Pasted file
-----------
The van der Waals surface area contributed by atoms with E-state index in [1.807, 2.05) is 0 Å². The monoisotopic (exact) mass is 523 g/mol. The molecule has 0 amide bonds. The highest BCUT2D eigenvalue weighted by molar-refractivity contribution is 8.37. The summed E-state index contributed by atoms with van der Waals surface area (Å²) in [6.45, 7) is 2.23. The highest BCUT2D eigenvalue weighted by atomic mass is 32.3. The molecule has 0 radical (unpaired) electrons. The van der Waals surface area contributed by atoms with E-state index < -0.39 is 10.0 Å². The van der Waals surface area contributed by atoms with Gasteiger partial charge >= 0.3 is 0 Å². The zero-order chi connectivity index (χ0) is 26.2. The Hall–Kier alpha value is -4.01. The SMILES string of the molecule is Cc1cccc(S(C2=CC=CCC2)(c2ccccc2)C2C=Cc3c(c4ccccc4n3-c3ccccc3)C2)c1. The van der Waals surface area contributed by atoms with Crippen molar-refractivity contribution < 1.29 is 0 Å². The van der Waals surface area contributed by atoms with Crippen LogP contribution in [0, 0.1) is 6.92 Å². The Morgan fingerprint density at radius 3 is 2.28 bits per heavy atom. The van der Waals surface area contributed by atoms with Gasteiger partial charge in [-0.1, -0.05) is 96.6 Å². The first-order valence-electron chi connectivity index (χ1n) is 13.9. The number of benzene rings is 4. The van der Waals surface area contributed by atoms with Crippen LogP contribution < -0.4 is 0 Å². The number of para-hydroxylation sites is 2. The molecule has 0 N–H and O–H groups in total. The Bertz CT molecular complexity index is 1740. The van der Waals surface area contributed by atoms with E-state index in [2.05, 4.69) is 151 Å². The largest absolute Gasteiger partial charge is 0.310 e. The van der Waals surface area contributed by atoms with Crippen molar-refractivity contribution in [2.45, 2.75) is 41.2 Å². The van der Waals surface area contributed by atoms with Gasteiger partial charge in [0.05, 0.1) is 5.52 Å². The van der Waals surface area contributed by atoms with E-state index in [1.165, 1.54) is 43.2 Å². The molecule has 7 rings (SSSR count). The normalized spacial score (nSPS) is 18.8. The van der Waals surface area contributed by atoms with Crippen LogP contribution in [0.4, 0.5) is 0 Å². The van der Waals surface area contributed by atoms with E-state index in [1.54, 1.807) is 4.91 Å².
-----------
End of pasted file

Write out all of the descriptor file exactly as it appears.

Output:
The van der Waals surface area contributed by atoms with E-state index in [1.807, 2.05) is 0 Å². The monoisotopic (exact) mass is 523 g/mol. The molecule has 0 amide bonds. The highest BCUT2D eigenvalue weighted by molar-refractivity contribution is 8.37. The summed E-state index contributed by atoms with van der Waals surface area (Å²) in [6.45, 7) is 2.23. The highest BCUT2D eigenvalue weighted by atomic mass is 32.3. The molecule has 0 radical (unpaired) electrons. The van der Waals surface area contributed by atoms with E-state index < -0.39 is 10.0 Å². The van der Waals surface area contributed by atoms with Gasteiger partial charge >= 0.3 is 0 Å². The zero-order chi connectivity index (χ0) is 26.2. The Hall–Kier alpha value is -4.01. The SMILES string of the molecule is Cc1cccc(S(C2=CC=CCC2)(c2ccccc2)C2C=Cc3c(c4ccccc4n3-c3ccccc3)C2)c1. The van der Waals surface area contributed by atoms with Crippen molar-refractivity contribution < 1.29 is 0 Å². The van der Waals surface area contributed by atoms with Crippen LogP contribution in [0, 0.1) is 6.92 Å². The Morgan fingerprint density at radius 3 is 2.28 bits per heavy atom. The van der Waals surface area contributed by atoms with Gasteiger partial charge in [-0.1, -0.05) is 96.6 Å². The first-order valence-electron chi connectivity index (χ1n) is 13.9. The number of benzene rings is 4. The van der Waals surface area contributed by atoms with Crippen LogP contribution < -0.4 is 0 Å². The number of para-hydroxylation sites is 2. The molecule has 0 N–H and O–H groups in total. The Bertz CT molecular complexity index is 1740. The van der Waals surface area contributed by atoms with E-state index in [2.05, 4.69) is 151 Å². The largest absolute Gasteiger partial charge is 0.310 e. The van der Waals surface area contributed by atoms with Crippen molar-refractivity contribution in [2.45, 2.75) is 41.2 Å². The van der Waals surface area contributed by atoms with Gasteiger partial charge in [0.05, 0.1) is 5.52 Å². The van der Waals surface area contributed by atoms with E-state index in [1.165, 1.54) is 43.2 Å². The molecule has 7 rings (SSSR count). The normalized spacial score (nSPS) is 18.8. The van der Waals surface area contributed by atoms with Crippen LogP contribution in [0.4, 0.5) is 0 Å². The van der Waals surface area contributed by atoms with E-state index in [1.54, 1.807) is 4.91 Å².